New Catalog or Not?
I collected masses of digital images well before I had a system for organizing them. Over the years I’ve tried various methods, and settled on keeping “negatives” in date-based folders, and then copying them into my current Lightroom catalog. By “current” catalog I mean I have a catalog for each calendar year. But I also have special catalogs for various reasons, mostly related to client work. One client: one catalog.
While this made sense when Lightroom had issues with large catalogs, now I’m not so sure. The system that prepares the images for this website lives in two different catalogs (one for the Portfolio section, and a separate one for the images in the posts), but the source images might be from yet another catalog (such as my School catalog which lives on a portable drive).
Part of my process is ok: ingest the files into date-based folders and back them up.1 It’s the catalog management that I’m struggling with. In certain software development methodologies, there is a maxim “Don’t Repeat Yourself.” There’s a lot packed into that three word phrase, with its connotations of software efficiency and bug reduction, but for this case it’s a straightforward “don’t have the same image in two catalogs.” I’m guilty of not heeding this primarily because of how I choose to bring images to this website.
But with a new year and a few weeks before the next term starts, I have a great opportunity to revisit this “system” (now in scare quotes because I’m not so sure it is a system).
One thing I can do is just not start a new catalog for 2016, and continue to use my existing one. But the question remains: should I consolidate my other (non client) catalogs into it? Having a portfolio catalog is useful only in that it’s a subset of images that I like very much. I could do the same work with keywords and collections in my everyday catalog. Then I wouldn’t have to export mini-catalogs for images I want to share on my website. Except I would still if I’m sharing classwork, because that lives in its own catalog. Drat. I’m just going to go over here and chase my tail for a while.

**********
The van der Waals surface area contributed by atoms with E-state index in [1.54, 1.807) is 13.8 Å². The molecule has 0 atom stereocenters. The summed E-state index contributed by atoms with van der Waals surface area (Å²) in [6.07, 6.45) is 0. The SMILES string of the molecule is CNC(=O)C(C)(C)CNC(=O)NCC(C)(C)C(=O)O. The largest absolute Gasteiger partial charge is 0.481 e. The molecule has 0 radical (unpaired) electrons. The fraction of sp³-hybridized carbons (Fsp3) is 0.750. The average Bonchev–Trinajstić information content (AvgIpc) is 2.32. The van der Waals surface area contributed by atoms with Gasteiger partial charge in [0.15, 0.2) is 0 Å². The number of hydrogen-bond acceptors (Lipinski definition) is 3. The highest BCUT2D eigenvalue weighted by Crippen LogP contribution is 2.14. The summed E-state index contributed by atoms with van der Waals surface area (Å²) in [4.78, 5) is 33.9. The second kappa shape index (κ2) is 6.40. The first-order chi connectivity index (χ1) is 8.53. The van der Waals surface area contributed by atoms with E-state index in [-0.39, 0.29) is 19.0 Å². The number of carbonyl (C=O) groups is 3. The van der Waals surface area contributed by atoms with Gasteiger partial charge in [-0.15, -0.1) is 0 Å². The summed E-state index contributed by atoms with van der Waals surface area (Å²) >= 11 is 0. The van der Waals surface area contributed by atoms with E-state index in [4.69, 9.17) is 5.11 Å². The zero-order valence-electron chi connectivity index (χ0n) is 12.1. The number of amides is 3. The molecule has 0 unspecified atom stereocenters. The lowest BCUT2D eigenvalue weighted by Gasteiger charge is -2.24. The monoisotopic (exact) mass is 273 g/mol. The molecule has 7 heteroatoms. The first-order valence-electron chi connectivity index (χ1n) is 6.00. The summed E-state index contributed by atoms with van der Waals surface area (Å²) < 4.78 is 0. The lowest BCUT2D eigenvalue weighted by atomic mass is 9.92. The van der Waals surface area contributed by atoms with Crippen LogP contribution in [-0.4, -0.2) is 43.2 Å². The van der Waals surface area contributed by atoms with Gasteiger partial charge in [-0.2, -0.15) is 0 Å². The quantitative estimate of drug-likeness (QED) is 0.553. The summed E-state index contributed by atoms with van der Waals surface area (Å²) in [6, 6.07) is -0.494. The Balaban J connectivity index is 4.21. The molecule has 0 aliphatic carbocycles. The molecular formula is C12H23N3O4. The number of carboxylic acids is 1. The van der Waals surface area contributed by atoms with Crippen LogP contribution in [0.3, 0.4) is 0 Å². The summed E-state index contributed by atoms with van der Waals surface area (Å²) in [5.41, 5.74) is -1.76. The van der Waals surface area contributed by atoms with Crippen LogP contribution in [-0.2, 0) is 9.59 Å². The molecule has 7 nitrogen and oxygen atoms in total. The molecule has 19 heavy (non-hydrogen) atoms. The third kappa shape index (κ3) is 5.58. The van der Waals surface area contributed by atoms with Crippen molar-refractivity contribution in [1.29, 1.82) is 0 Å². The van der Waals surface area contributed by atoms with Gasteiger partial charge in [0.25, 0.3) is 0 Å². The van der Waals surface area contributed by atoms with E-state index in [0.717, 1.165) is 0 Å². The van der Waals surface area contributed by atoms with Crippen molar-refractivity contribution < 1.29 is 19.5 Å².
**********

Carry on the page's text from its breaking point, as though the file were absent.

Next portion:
<much time passes>
Don’t let anyone tell you that photography is just about making “purdy pitchers.”2 For people who use snapshots as memory aids, perhaps whatever Apple decides is the right way to do it is enough. As a professional I need to consider what I will be doing with my images and how I will be finding them far into the future.
I don’t have any answer right now. As you’ve no doubt realized, I use this space to think-by-writing-it-down. There is something about the semi-public nature of this site (few people visit; fewer read it — this I know even without having analytics) that encourages this presentation of not-entirely-baked ideas. It’s committing art in public, I guess, with all the missteps and backtracks and not-quite-rights that entails. I’m trying to do it with my images, too, but I’m less successful at that than with words. I’m hoping one day I will be more facile with all of it.
None of this actually answers the question posed in the title, though. I think I’ll invoke another three-word maxim “Principle of Postponement” (this time from industrial engineering). This one implies that I know I will have to make a decision, but I don’t have to do it right now.
Having the original images separate from the catalog images works for me, because it gives me a belt-and-suspenders feeling for my files. Once the images are in those folders, they get backed up. If I import them into a catalog, they are copied, not moved nor added. If I had never lost a file due to a hard drive problem I might not have done it this way. However, if I lose my catalog, I can at least have the “originals” to work with again. ↩
And with that you have some idea of my accent, upbringing, and socio-economic status. ↩